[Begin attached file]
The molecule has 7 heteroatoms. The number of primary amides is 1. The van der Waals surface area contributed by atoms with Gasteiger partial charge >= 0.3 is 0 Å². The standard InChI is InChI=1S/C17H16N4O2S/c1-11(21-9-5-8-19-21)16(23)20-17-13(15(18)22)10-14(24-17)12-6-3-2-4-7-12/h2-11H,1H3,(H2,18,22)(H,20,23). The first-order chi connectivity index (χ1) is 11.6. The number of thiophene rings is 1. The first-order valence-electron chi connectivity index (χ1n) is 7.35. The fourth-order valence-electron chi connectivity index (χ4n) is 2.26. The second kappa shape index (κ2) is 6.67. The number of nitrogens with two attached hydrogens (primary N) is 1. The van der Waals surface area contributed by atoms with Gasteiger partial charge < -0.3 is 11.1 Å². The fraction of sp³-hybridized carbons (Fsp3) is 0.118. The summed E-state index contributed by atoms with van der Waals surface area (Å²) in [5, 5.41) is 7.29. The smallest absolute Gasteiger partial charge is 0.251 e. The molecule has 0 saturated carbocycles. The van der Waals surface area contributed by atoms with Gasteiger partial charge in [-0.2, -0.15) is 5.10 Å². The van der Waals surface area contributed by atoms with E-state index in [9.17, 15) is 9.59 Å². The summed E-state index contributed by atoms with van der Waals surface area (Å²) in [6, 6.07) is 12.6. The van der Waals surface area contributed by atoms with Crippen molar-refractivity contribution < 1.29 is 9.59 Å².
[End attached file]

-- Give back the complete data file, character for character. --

The molecule has 7 heteroatoms. The number of primary amides is 1. The van der Waals surface area contributed by atoms with Gasteiger partial charge >= 0.3 is 0 Å². The standard InChI is InChI=1S/C17H16N4O2S/c1-11(21-9-5-8-19-21)16(23)20-17-13(15(18)22)10-14(24-17)12-6-3-2-4-7-12/h2-11H,1H3,(H2,18,22)(H,20,23). The first-order chi connectivity index (χ1) is 11.6. The number of thiophene rings is 1. The first-order valence-electron chi connectivity index (χ1n) is 7.35. The fourth-order valence-electron chi connectivity index (χ4n) is 2.26. The second kappa shape index (κ2) is 6.67. The number of nitrogens with two attached hydrogens (primary N) is 1. The van der Waals surface area contributed by atoms with Gasteiger partial charge < -0.3 is 11.1 Å². The fraction of sp³-hybridized carbons (Fsp3) is 0.118. The summed E-state index contributed by atoms with van der Waals surface area (Å²) in [5, 5.41) is 7.29. The smallest absolute Gasteiger partial charge is 0.251 e. The molecule has 0 saturated carbocycles. The van der Waals surface area contributed by atoms with Gasteiger partial charge in [-0.2, -0.15) is 5.10 Å². The van der Waals surface area contributed by atoms with E-state index in [9.17, 15) is 9.59 Å². The summed E-state index contributed by atoms with van der Waals surface area (Å²) in [6, 6.07) is 12.6. The van der Waals surface area contributed by atoms with Crippen molar-refractivity contribution < 1.29 is 9.59 Å².